A North Korean fighter jet briefly crossed the western sea border with South Korea on Thursday, and a South anti-aircraft missile unit went into battle position, a South Korean military official said.
The North Korean jet retreated without incident after two South Korea fighter jets went to the area, said Major Lee Dong-chan, a spokesman for the South Korean air force.
The incident came three days after North Korea threatened to abandon the armistice keeping the peace between the two Koreas if the United States went ahead with sanctions or other actions against the communist country.
The North does not recognize the so-called Northern Limit Line maritime border that was drawn up by the U.S.-led U.N. Command at the end of the 1950-53 Korean War, and the border has been a site of tensions in the past.
A North Korean MiG-19 jet fighter crossed the border at 10:03 a.m. and headed back into communist territory two minutes later. This was the first incursion by North Korean military jet since 1983.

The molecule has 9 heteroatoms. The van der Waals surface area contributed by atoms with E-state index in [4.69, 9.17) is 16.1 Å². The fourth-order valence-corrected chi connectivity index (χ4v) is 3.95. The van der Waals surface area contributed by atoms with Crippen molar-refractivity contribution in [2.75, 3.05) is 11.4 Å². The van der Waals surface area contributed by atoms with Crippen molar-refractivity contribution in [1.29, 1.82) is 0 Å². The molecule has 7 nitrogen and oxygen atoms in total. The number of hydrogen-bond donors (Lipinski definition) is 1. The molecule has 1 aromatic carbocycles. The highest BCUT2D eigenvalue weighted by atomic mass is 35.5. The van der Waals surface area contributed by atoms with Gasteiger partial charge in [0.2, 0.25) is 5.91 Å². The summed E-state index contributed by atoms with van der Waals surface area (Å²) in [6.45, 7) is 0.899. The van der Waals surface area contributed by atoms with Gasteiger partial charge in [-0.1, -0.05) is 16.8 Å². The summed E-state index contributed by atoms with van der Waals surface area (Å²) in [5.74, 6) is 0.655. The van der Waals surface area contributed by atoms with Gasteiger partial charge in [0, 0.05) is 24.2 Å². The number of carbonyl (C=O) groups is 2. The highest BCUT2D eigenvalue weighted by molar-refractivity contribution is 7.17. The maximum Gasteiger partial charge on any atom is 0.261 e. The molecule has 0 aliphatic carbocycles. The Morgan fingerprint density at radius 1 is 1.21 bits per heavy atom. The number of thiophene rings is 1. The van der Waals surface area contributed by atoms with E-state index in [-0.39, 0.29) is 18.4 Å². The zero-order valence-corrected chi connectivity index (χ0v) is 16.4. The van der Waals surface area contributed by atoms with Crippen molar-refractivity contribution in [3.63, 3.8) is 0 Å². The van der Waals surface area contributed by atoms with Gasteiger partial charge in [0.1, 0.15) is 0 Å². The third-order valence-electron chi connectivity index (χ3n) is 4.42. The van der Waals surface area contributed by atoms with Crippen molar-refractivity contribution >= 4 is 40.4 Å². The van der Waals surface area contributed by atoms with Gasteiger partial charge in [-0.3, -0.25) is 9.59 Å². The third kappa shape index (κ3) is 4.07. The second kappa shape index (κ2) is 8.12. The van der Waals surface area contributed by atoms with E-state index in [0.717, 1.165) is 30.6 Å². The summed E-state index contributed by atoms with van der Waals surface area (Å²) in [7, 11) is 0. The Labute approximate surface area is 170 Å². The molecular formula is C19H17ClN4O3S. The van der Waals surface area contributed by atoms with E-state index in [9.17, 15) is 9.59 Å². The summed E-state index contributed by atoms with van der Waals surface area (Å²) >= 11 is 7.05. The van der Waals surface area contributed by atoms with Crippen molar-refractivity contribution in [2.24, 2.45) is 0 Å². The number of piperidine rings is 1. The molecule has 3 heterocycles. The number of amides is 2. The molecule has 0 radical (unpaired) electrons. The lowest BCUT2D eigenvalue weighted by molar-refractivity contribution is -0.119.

"We will strongly protest this provocation," Lee said.
A South Korea anti-aircraft missile unit based near Incheon, a seaport west of Seoul, went into battle position. At the same time, two South Korean F-5E jets went to the scene to try to intercept the North Korean intruder, Lee said.
Later, four more South Korean F-5E jets were deployed to the area.
In June last year, warships of the two Koreas clashed near the western sea border. One South Korean warship sank, killing six sailors and wounding 18 others. North Korea admitted that it also suffered casualties but did not say how many.
In 1999, a series of North Korean incursions across the western sea border touched off the first naval clash between the sides since the war. One North Korean boat sank, and about 30 communist sailors were believed to have died. Several South Koreans were injured.
The two Koreas, divided in 1945, share the world's most heavily armed border. About 37,000 U.S. troops are stationed in South Korea, in a legacy of the 1950-53 Korean War.
Tensions have been high on the Korean Peninsula since the United States said in October that the North admitted having a secret nuclear weapons program. Pyongyang has since pulled out of the Nuclear Nonproliferation Treaty.